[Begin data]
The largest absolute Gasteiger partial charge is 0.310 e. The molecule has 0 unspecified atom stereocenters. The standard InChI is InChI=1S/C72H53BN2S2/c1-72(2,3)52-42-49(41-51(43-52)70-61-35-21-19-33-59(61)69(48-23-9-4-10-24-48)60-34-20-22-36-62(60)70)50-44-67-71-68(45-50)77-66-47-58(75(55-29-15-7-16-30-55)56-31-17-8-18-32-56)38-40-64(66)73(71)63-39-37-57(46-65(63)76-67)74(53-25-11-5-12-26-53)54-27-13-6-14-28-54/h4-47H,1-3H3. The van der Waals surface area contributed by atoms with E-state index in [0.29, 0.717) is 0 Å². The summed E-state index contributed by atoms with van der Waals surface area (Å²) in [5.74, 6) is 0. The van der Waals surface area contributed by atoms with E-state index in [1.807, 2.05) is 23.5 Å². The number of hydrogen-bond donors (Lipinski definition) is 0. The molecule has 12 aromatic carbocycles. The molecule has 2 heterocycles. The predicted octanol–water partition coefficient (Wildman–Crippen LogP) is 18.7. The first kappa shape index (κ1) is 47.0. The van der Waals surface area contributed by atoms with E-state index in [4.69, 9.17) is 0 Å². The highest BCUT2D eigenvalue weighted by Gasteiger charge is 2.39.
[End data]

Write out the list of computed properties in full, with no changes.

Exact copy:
The largest absolute Gasteiger partial charge is 0.310 e. The molecule has 0 unspecified atom stereocenters. The standard InChI is InChI=1S/C72H53BN2S2/c1-72(2,3)52-42-49(41-51(43-52)70-61-35-21-19-33-59(61)69(48-23-9-4-10-24-48)60-34-20-22-36-62(60)70)50-44-67-71-68(45-50)77-66-47-58(75(55-29-15-7-16-30-55)56-31-17-8-18-32-56)38-40-64(66)73(71)63-39-37-57(46-65(63)76-67)74(53-25-11-5-12-26-53)54-27-13-6-14-28-54/h4-47H,1-3H3. The van der Waals surface area contributed by atoms with E-state index in [0.29, 0.717) is 0 Å². The summed E-state index contributed by atoms with van der Waals surface area (Å²) in [5.74, 6) is 0. The van der Waals surface area contributed by atoms with E-state index in [1.807, 2.05) is 23.5 Å². The number of hydrogen-bond donors (Lipinski definition) is 0. The molecule has 12 aromatic carbocycles. The molecule has 2 heterocycles. The predicted octanol–water partition coefficient (Wildman–Crippen LogP) is 18.7. The first kappa shape index (κ1) is 47.0. The van der Waals surface area contributed by atoms with E-state index in [4.69, 9.17) is 0 Å². The highest BCUT2D eigenvalue weighted by Gasteiger charge is 2.39.